Conversion is a simple equation: The number of people that walk in / The number of people who actually buy something. The start of the second chapter in “Why We Buy” focuses on what retailers typically don’t know. Unfortunately this book is a slight bit outdated because most major retailers have taken care of the conversion mystery with automatic counters at the door and fancy computer systems that compare the number of transactions for the day against the number of people who entered. However, the concept of conversion is still just as relevant.
When I began working at my job, one of the seasoned associates informed me that I should watch out for the clothing censors in relation to conversion. If someone sets off the front door alarm without understanding the cause, about half of people will walk through the censor again just to be sure it was them. This messes up our conversion rate. “I don’t even consider theft anymore,” my coworker admitted. “I’m just like, get out of the doorway, you’re messing up conversion!”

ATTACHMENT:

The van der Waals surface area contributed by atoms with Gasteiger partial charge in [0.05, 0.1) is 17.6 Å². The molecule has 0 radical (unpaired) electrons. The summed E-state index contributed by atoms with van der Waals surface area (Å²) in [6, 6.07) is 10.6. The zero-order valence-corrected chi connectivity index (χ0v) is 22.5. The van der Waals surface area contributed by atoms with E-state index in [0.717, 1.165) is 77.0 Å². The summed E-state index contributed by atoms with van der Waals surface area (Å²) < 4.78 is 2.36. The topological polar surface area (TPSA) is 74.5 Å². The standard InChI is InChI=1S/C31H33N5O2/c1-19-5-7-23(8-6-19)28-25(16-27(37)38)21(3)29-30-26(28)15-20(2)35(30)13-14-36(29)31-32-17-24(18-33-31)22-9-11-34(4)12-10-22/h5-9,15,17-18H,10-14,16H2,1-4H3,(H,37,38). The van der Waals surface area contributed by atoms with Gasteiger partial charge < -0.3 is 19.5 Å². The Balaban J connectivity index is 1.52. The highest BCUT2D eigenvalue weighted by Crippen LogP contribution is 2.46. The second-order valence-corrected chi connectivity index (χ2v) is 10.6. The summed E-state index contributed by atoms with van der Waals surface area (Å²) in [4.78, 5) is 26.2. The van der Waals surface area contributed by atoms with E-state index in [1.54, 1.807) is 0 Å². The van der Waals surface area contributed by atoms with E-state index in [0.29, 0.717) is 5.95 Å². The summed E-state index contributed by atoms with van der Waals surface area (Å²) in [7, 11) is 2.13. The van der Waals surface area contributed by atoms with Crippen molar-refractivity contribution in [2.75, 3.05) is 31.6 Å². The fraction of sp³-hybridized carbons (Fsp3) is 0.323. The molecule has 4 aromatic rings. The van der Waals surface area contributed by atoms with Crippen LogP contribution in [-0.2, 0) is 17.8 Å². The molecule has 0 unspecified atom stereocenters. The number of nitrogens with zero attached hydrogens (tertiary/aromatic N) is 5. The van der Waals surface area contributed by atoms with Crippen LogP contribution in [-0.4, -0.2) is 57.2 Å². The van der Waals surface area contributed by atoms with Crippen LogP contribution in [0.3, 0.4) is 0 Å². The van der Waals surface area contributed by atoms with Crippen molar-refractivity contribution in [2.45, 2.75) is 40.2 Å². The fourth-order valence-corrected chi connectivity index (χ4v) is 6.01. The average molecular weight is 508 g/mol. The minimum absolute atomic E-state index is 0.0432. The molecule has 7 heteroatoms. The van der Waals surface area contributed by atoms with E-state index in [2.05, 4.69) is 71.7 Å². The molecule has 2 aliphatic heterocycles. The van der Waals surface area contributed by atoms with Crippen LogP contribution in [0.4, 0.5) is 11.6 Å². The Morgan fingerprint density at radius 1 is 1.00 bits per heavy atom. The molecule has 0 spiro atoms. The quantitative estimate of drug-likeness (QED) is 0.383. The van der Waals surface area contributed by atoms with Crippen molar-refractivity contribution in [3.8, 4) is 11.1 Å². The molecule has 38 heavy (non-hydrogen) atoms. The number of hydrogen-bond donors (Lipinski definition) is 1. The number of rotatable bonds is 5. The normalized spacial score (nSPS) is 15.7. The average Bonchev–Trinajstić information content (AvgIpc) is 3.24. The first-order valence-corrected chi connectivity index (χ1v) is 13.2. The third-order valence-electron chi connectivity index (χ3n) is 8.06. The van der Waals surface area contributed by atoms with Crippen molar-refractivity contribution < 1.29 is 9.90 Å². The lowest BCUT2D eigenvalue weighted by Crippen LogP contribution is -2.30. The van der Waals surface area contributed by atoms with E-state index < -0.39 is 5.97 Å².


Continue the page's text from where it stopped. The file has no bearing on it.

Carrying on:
I appreciate the method that the book uses for discussing the different expectations of conversion. If you are a fast food chain, you would expect 100% conversion, because people enter with the intention to spend money because food is a necessity. If you are an art gallery, you probably have a conversion rate of 1% or less, assuming 1 out of every 100 people who enter the gallery purchase something, and that is expected for that genre of store. My work sets their goal at about one-third, which is typical for clothing. Mostly because not everyone NEEDS what they have to offer.
All of this to say: conversion is like a measure of real success. Once the customer is actually in the door, what are the odds they will actually make a purchase? How can you improve the number of people who actually purchase something once they are inside? Part of this is customer service, or perhaps availability of items desired, but a large part is merchandising and making the product appealing and accessible.